Be offended by what matters, not a season greeting

Nov. 23-Dec. 6, 2015

Alexander Nedd
anedd@uccs.edu

I try not to get involved in the latest media drama that is sure to bring out the best caps-lock comments from everyone.

As a journalist, I understand the irony.

It seems like every day we are offended by something, just because a major media outlet said we should be. Whether it’s Christmas sweaters from Target or red cups from Starbucks, it’s only a matter of time before someone tells me this article offended them in some way.

But that’s OK. As I like to tell everyone, there are more pressing issues to worry about.

While you might associate December with traditional holiday hype such as Kwanza and New Year’s, I guarantee the age-old debate will once again be stirred by a news organization on being politically correct during “the season.”

Someone will be offended because a customer service rep replied with a “Merry Christmas” to an individual, not taking into account that they might not celebrate the holiday because of their religion.

What will follow will be an intense team coverage and in-depth analysis on what season greeting we should say to one another, followed by hashtags and polls on Twitter.

Give me a break.

We can place our time and energy into so much more besides material items or a greeting that is given to us with good intentions. Why must we waste time being offended by an acknowledgment?

This year, I’m not only getting ahead of the political correctness, I’m looking for better ways to use my time in general.

If you want to tell me Merry Christmas, go for it.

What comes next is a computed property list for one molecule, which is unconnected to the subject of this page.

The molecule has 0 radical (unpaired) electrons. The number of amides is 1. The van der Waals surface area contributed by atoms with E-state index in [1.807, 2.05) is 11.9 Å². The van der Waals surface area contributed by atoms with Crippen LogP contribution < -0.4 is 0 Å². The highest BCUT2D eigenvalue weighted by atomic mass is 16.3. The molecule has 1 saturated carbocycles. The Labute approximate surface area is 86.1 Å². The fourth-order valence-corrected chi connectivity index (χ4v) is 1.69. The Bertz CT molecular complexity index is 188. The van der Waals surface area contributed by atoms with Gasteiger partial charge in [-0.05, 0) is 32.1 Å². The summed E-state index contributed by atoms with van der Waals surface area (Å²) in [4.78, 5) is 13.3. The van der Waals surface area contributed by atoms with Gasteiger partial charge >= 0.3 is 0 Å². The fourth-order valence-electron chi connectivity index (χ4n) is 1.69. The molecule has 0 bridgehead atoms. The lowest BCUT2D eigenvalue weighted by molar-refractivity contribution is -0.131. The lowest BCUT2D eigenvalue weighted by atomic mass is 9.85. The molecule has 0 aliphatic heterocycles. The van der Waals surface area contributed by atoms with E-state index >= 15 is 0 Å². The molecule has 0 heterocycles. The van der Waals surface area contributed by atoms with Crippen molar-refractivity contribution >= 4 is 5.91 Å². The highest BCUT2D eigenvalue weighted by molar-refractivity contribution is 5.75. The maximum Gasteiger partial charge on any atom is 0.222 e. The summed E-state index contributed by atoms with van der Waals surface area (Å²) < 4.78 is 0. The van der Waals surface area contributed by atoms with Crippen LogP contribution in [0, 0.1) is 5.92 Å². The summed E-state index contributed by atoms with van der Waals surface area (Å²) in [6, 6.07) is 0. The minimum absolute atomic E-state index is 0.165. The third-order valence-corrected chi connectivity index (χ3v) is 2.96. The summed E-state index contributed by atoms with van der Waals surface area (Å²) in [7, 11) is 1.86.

If you want to tell me Happy Hanukkah, be my guest.

If you just want to wish me well during the holidays, then I humbly accept your offer and bid you the same.

It’s not about being politically correct; it’s about being a nice human being. I don’t understand how you can be offended by a simple saying.

Do you know what is offensive?

Offensive is the number of people who have to leave their families early on Thanksgiving to open their stores for the rush on Black Friday.

Offensive are the hundreds that have been killed in the name of terror, with whom we will never be able to celebrate any holiday again.

Offensive are the number of people who will go hungry this holiday season, millions of kids who will not have a hot meal or a gift to open, regardless of the holiday.

If we are going to spend time being offended, then we need to be offended for the right reasons. And not only be offended, but act.

Colorado Springs has a variety of opportunities to help out this holiday season.

KPC Kids place is looking for volunteers to help aid children up to five who are at risk of neglect.

TESSA is looking for workers to help victims of domestic abuse. Care and Share Food Bank would like to beat its previous record of donations to make sure no child is hungry this season.

This is what we need to spend our time on, and what we should be talking about when it comes to news coverage on the holidays. Not a poorly decorated coffee cup.

If you are an able-bodied person, with a roof over your head and have the ability to go out and shop this year, even if it’s for one gift, I do not want to hear that you are offended.

Check your privilege, and be grateful that someone took the time to notice you out of their day and wish you the best.

The Lowdown

TESSA:
An agency that assists victims of domestic violence
Jody Petry: 785-6811, jpetry@tessacs.org

Urban Peak:
A transitional-housing shelter for homeless youth
(719) 630-3223, urbanpeak.org

KPC Kids’ Place:
A crisis and respite nursery for children to age 5 who are at risk for abuse and neglect
(719) 520-1019, operations@pikespeakfamilyconnections.org

Care and Share Food Bank:
Help make sure no one goes hungry in southern Colorado
careandshare.org, eric@careandshare.org